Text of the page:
To the Pure all Things are Pure

Or, to be less poetic, Who you are will direct what you see.

Some years ago I was in a storytelling workshop where we analyzed and discussed a Native American tale.

In it a girl sleeps beside a lake no one is supposed to visit alone.  A snake comes out of the lake and impregnates her.  When her pregnancy begins to show, the other villagers drive her into the wilderness. It is there that Lightning, the shining daughter of the old man of the mountain, finds her and brings her home.

The girl ends up marrying Lightning’s brother, Thunder, and after the young woman has his baby she wishes to take the child back to her village to show him off.

When she returns she tells the villagers who had been so unkind about her new family. They are fearful of her powerful new relations, but she tells them not to be afraid, because they are all family now.

It was a fabulous example of how much story can be crammed into few words (the original was less than half a page), and we spent a fair amount of time with it, discussing images, motifs and how one might learn to tell the story.

My favorite part of it all was the ending, I felt it was a wonderful picture of forgiveness and reconciliation.  I thought it was beautiful how the girl was able to forgive her home village and be happy after her tragedies.

I said so, and another woman present looked at me as if I had three heads.

That’s not the way she saw it at all.

“I thought it was about getting revenge.  You know, ‘Don’t be afraid of the storm’ so they’ll be careless and get zapped by it.”

And I’m sure I gaped.

6 thoughts on “To the Pure all Things are Pure

  1. Huh. That’s interesting. Reminds me of times I’ve used archaic words for things without even thinking about it (comes of reading too much British literature), like saying, “She gave him a queer look.” And then people called me on it, snickering. I’ve had people give me alternate interpretations of my stories, too. And I was shocked, because I hadn’t meant it that way at all. But that’s the realm of the reader, isn’t it? Everybody filters through their own life experiences.

  2. @Kessie I do that too, and sometimes I huff at the ignorance of people to have such narrow definitions. Then I ran into an old acquaintance who makes it some sort of point to speak archaically. I repented at once. His manner seemed so affected I was unnerved and had to remind myself to be polite.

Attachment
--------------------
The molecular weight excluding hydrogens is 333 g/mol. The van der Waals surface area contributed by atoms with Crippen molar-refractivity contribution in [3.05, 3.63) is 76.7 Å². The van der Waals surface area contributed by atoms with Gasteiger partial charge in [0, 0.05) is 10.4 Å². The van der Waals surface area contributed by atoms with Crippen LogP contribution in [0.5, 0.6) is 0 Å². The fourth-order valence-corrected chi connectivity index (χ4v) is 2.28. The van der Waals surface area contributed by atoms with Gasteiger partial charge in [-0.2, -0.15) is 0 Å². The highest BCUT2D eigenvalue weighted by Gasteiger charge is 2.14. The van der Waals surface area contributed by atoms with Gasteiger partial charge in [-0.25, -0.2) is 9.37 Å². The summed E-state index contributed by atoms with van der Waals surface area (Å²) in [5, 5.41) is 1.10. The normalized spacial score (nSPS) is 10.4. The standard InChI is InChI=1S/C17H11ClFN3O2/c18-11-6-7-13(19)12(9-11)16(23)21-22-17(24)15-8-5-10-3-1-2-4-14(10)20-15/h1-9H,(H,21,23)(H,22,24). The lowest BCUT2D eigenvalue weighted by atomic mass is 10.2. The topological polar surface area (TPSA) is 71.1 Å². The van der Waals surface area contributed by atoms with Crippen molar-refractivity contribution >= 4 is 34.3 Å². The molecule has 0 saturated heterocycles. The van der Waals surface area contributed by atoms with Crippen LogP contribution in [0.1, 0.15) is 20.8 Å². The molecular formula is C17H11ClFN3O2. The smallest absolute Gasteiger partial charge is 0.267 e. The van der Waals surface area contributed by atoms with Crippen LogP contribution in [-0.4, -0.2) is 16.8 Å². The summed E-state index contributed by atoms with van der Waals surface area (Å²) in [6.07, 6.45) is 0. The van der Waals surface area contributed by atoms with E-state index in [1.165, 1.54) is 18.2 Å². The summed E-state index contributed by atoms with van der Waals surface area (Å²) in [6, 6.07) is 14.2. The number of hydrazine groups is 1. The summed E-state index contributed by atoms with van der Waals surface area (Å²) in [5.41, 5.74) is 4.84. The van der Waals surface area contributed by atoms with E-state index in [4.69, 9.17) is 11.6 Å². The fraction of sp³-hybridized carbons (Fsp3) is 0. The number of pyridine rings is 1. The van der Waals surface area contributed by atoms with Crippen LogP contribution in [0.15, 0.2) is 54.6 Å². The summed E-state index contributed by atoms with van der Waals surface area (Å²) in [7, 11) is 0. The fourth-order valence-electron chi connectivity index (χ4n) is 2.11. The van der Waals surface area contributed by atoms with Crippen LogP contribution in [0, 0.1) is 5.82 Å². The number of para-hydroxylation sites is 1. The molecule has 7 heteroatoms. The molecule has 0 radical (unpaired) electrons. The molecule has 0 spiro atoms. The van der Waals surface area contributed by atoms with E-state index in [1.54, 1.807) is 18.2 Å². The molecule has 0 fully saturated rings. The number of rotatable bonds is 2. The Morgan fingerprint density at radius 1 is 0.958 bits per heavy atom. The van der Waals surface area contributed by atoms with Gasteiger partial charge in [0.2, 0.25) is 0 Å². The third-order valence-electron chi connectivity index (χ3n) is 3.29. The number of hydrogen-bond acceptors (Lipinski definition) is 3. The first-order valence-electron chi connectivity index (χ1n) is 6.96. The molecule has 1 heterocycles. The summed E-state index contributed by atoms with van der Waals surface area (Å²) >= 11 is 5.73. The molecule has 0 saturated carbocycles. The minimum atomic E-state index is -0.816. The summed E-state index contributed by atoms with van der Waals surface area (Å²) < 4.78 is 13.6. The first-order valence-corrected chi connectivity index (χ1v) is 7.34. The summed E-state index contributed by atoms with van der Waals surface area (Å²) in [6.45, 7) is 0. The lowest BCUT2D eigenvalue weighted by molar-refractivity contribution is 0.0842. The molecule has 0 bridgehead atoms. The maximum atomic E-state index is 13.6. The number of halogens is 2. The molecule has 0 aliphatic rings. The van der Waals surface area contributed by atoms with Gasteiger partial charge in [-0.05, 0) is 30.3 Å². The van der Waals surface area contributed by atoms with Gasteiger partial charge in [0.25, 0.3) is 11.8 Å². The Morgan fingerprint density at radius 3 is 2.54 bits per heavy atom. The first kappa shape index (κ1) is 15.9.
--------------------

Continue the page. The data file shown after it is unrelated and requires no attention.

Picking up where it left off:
Sort of refined my view of myself– made me want to at least try to not be inaccessible on-purpose.

    @ Becky I learned enough over the weeks to trust she came by the attitude honestly.

    re: redemptive analogy, not so much. The offspring from the giant serpent were a writhing mess of little snakes that were killed with a stick. The child she took back was her son with Thunder.

    (A literal “son of thunder…”)

  3. If this is the original wording of the story you read (or close to it), I can see how the woman would interpret the story as a tale of revenge rather than forgiveness. The last bit of the middle paragraph, “after the young woman has his baby, she wishes to take the child back to her village to show him off,” seems to indicate less-than-pure intentions. Believing that she went back to reconcile, not to intimidate, takes a leap of faith in the storyteller, who we must assume has written the absolute truth regardless of any apparent inconsistencies.

    This is a good example of how much can be said in very little space, but it’s also a good example of why every word counts in short stories. Using ones with iffy connotations, like “show off,” will create misunderstandings. I was also momentarily confused by the last paragraph: “When she returns she tells the villagers who had been so unkind about her new family…” The word order can cause a reader to attach the “about” phrase incorrectly to “unkind” instead of “tells.” So it sounds like she goes back to meet “the villagers who had been so unkind about her new family,” when the sentence really meant to say that “she tells the villagers…about her new family.” In a longer story or novel, there would be plenty of time and space to correct any ambiguities like this, but when a few sentences is all you’ve got, you have to either compose every one with the utmost care or depend on your audience to read very carefully and critically. Unfortunately, in today’s world of Tweets and headlines, most won’t.

  4. Interesting observation, T.K.

    Unfortunately I can’t say how close my words are to the original, since this is a reproduction long after the original exposure. I tried to keep most of the images as I remember them, but it’s my language and way of telling.

    You are right though– I read tales as being pretty straightforward (despite inconsistencies) because I’ve always interpreted them as outside the question of the unreliable narrator (I’ve read so many illogical tales that I hold them all pretty loosely).

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